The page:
Any visitor to the United States gets used to being asked for their ZIP code, or being confronted with forms in which only an American address will fit. Normally there’s a way round it – after all, you don’t really need to be a US citizen to purchase groceries, fill up the tank of your car or register at a hotel. You would also imagine you don’t need to be an American citizen to indulge in a little cellular data communications from your iPad – but you would be wrong.
I took my UK-bought iPad to the States last year. The folk at Apple UK advised me that none of the carriers had roaming packages in place. Even if they did, it would be much cheaper to buy a mini-SIM for the iPad in the USA from AT&T. At that time, AT&T had the monopoly.
The first stop on my quest was the Apple Store in New York. The orange-shirted dude at this cathedral of aspirant computing apologised that he could not sell me one – the only mini-SIMs they had were installed within the iPads on sale – and sent me down the road to the AT&T store.
As luck would have it, the A&T store had one – their last one. It was $30 plus tax. “Just put it in and then complete the sign-up online”, the assistant directed. “Choose a plan, enter your credit card details and you’re away.”
Being away was the very next problem I hit. Back at my friend’s place, I slipped in the SIM and started the sign-up process. The AT&T logo appeared and the company’s gnomic new strapline “Rethink Possible”. Then familiar US address – street, city, state and ZIP – scrolled into view. With drop-down for country and no check-box for “international”, the form made a 100% assumption that you were an American. Mindful that credit card companies are wont to stop your card if you enter a wilfully incorrect address, it was a case of Rethink Unavoidable.
Back at the AT&T store, after a very long wait, I got to speak to a customer service agent who told me there was no way I could do it unless I had a US address “for security reasons”. He was making it up. It was a large store, so I circled the displays and then approached another counter. This time, the assistant was more biddable and telephoned customer support, and after a very long wait, they advised that I buy a “prepaid credit card”. Such things do exist, I learned. They feature heavily in the twilight world of the uncreditworthy. They don’t sell them at AT&T: they sell them at drugstores. I lost interest – four hours on a fruitless pursuit was enough for one trip.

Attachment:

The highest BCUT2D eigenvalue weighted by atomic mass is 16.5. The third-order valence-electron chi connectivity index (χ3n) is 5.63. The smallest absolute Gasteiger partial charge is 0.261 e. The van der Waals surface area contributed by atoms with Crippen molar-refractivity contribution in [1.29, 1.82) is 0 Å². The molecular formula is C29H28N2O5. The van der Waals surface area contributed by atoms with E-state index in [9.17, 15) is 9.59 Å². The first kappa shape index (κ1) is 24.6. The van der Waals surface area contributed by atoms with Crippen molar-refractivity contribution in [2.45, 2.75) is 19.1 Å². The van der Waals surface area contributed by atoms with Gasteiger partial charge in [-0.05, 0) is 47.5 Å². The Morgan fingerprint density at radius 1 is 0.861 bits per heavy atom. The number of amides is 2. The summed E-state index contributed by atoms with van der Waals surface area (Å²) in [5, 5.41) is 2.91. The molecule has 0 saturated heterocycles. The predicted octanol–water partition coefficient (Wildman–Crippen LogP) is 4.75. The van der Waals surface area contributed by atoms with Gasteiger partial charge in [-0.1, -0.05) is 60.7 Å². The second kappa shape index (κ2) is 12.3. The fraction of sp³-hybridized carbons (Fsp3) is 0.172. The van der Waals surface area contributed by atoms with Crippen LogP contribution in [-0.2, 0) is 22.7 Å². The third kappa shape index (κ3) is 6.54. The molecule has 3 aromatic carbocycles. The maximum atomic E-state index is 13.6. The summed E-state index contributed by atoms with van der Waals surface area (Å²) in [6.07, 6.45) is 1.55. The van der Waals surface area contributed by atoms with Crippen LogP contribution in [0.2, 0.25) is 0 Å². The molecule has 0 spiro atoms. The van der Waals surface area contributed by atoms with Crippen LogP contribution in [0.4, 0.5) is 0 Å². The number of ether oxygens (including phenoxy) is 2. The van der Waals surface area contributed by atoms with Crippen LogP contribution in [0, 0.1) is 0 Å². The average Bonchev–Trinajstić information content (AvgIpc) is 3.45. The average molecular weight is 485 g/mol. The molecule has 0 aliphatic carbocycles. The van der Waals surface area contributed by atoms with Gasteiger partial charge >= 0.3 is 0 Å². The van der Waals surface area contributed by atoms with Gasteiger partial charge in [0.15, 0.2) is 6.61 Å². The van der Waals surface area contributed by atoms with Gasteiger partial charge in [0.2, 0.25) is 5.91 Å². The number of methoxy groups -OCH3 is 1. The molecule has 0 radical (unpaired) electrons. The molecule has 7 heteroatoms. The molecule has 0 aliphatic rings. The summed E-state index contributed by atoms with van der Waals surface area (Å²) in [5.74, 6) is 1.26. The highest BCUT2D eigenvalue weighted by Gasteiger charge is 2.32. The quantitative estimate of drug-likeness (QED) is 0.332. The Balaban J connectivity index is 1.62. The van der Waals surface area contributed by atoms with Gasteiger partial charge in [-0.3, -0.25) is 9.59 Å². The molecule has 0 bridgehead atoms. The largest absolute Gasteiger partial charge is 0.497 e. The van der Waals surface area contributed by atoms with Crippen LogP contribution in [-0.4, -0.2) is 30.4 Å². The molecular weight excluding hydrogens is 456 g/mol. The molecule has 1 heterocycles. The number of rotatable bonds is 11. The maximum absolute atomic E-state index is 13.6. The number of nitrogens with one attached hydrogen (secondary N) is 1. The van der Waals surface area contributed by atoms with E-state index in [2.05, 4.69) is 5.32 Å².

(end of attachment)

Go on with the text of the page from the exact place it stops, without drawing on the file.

Now, on my next trip to the US, it was time to have another go. After all, it would be useful to get email and Google maps when on the road. A drugstore sold me a $50 prepaid VISA card for $54 plus tax. This was getting expensive too.
It was time to activate. The address where I was staying seemed to fit, and AT&T sent me a message to say “activation successful”. And then another one immediately to say “authorization failed”. I called AT&T’s 800 number, explained my problem, and got escalated – twice. Yes it was possible, but no-one could understand why it wasn’t working. Multiple ZIP codes were suggested for me to try. We even looked up the ZIP code of the drugstore, to no avail. “Success” it said, then moments later “failed”.
Eventually, in one very long period on hold, I checked the pre-pay card firm’s website to verify my card was still active. It was. I noticed there, you could optionally register your cards with – what else? – a US address. Any US address, it seemed. I entered the address in Phoenix where I was staying, tried again, and it worked. I even passed on this handy hint to the AT&T specialists, who were grateful for the advice. “That’s a new one on us” they said cheerily.
They also admitted they could see no reason why international credit cards could not be used – after all, I paid for the SIM with my UK Visa. An unintended consequence or deliberate policy? We all blamed the tech team that designed the form. I was surfin’ and I’d broken no rules.
A final tip for the unwary – if you are visiting the USA, don’t buy a rechargeable pre-pay credit card. While that might seem more convenient than the disposable one I got, the registration process asks for something a bit more challenging – a social security number. Making one of those up is likely to get you deported.